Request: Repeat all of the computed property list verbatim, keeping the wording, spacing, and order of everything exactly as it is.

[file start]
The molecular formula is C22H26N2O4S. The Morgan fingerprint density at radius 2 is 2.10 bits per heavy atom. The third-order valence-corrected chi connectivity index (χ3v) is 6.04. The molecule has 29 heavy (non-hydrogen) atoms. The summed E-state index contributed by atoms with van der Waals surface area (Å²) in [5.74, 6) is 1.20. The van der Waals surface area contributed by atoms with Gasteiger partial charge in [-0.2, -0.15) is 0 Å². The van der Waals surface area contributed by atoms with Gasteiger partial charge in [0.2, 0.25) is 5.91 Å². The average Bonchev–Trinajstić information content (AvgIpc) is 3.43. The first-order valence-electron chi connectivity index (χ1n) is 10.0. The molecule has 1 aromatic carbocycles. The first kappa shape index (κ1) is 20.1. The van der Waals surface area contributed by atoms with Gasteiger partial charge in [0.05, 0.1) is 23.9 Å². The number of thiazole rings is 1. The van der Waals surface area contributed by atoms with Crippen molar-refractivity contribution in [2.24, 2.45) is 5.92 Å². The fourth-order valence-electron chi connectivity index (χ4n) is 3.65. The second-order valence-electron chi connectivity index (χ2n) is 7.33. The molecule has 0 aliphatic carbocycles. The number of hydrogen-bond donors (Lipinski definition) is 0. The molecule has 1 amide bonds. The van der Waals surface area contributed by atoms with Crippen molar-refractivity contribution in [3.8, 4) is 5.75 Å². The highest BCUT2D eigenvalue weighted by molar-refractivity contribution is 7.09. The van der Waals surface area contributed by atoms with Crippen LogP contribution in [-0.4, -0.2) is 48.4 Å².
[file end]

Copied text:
The molecular formula is C22H26N2O4S. The Morgan fingerprint density at radius 2 is 2.10 bits per heavy atom. The third-order valence-corrected chi connectivity index (χ3v) is 6.04. The molecule has 29 heavy (non-hydrogen) atoms. The summed E-state index contributed by atoms with van der Waals surface area (Å²) in [5.74, 6) is 1.20. The van der Waals surface area contributed by atoms with Gasteiger partial charge in [-0.2, -0.15) is 0 Å². The van der Waals surface area contributed by atoms with Gasteiger partial charge in [0.2, 0.25) is 5.91 Å². The average Bonchev–Trinajstić information content (AvgIpc) is 3.43. The first-order valence-electron chi connectivity index (χ1n) is 10.0. The molecule has 1 aromatic carbocycles. The first kappa shape index (κ1) is 20.1. The van der Waals surface area contributed by atoms with Gasteiger partial charge in [0.05, 0.1) is 23.9 Å². The number of thiazole rings is 1. The van der Waals surface area contributed by atoms with Crippen molar-refractivity contribution in [2.24, 2.45) is 5.92 Å². The fourth-order valence-electron chi connectivity index (χ4n) is 3.65. The second-order valence-electron chi connectivity index (χ2n) is 7.33. The molecule has 0 aliphatic carbocycles. The number of hydrogen-bond donors (Lipinski definition) is 0. The molecule has 1 amide bonds. The van der Waals surface area contributed by atoms with Crippen molar-refractivity contribution in [3.8, 4) is 5.75 Å². The highest BCUT2D eigenvalue weighted by molar-refractivity contribution is 7.09. The van der Waals surface area contributed by atoms with Crippen LogP contribution in [-0.4, -0.2) is 48.4 Å².